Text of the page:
OFFICIAL USA AND CANADA IMPORTING PARTNER OF THE AUSTRALIAN CAROB CO.

carobou launches new aussie sharkbar® 'banana creme' flavor under the Australian carob co. USA brand

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AUSSIE SHARKBAR BANANA CREME, ORIGINAL - UNSWEETENED - OUTBACK MINT, are made with organic, kosher certified ingredients.  SHARKBAR BANANA CREME was created for traditional, and Paleo lifestyles. 
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south Australian soil & weather produce world's sweetest, best tasting carob

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Michael Jolley describes what makes The Australian Carob Co. products the world's best.

The soil and weather here is of the best growing land in South Australia.

We have nice wet winters and dry hot summers which is ideal for the growing of carob trees and for the development and ripening of the carob pods. Every where we dig in the orchard there are worms because our soil is very healthy and chemical free. Our carob trees get well watered using our bore water which we have water at just 23ft. below the surface and people say that the under ground water here is from the Great Artesian Basin. The soil here is beautiful fertile heavy brown loam over red clay. Our growing methods and pruning is conscious of the care of the trees.

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not your mother's carob. today's carob is much more than an alternative to chocolate

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Updated: Sep 12, 2018
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do I have a chocolate allergy?

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Medically Reviewed by Suzanne Falck, MD on November 4, 2016— Written by Stephanie Watson

Overview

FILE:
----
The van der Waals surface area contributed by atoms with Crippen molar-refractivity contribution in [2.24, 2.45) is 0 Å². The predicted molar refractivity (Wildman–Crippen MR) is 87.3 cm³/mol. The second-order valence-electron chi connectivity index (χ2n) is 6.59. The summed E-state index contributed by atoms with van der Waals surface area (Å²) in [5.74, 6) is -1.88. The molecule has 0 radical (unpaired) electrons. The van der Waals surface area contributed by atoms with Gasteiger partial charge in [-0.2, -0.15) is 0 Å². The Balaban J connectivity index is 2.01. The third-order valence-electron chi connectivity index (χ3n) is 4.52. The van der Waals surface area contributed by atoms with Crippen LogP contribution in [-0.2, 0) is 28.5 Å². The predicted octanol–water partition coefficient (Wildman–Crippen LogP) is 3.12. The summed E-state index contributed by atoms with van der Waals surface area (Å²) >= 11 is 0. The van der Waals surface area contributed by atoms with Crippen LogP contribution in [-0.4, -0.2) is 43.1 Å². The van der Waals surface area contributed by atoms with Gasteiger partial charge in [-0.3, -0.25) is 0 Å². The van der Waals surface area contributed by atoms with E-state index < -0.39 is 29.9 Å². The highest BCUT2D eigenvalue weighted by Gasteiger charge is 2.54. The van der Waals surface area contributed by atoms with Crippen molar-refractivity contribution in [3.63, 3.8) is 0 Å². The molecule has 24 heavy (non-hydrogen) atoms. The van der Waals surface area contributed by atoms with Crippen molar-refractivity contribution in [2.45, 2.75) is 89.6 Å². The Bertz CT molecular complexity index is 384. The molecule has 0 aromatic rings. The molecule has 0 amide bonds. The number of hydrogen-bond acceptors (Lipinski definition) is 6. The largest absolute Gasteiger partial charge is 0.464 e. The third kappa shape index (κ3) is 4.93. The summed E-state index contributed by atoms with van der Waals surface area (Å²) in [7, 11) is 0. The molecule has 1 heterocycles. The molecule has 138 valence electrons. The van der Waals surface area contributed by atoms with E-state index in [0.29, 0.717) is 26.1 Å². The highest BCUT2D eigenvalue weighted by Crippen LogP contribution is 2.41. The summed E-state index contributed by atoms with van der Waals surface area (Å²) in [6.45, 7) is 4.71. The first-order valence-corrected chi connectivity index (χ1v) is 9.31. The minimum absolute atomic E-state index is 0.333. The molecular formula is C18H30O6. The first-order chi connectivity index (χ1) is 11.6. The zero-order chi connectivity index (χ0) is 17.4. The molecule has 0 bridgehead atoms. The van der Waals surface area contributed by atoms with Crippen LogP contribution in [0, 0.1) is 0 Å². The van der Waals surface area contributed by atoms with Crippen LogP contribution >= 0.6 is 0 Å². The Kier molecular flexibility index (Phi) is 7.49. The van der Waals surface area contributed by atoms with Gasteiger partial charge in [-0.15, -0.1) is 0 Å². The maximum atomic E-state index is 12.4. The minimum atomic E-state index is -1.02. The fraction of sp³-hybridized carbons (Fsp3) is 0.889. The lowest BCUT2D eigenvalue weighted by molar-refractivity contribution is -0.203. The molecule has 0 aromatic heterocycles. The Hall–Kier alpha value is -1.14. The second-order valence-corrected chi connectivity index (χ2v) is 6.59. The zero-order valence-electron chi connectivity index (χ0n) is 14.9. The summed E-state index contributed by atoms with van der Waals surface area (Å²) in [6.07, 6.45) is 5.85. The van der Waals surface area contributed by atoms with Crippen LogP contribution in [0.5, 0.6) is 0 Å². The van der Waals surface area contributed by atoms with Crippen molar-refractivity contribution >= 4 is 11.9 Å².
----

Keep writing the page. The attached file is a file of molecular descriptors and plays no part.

Chocolate is found in many popular desserts and even in some savory dishes. For some people, though, chocolate isn’t a sweet treat. Some people have a sensitivity or an allergy to chocolate or an ingredient in a chocolate-based food. 

Do you think you might have a problem with chocolate? Here’s how to tell whether cocoa or chocolate-based foods should be on your “no eat” list.

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chocolate prices to double as world runs out of cocoa

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Professor David Guest, from the University of Sydney's Department of Plant and Food Sciences, says a worldwide shortage of cocoa has been predicted by 2020.

Prof Guest says there are a number of reasons for the expected dearth.

"Firstly, about 70 per cent of our beans come from West Africa and West Africa's been experiencing a whole range of political and social upheaval over the past couple of decades," he says.

"In other countries like Indonesia there's a range of factors like the build up of pests and diseases and a whole range of crops farmers are growing that are more profitable than cocoa."

Prof Guest says farmers are moving into higher return crops such as coffee and maize that are less susceptible to pests and diseases.

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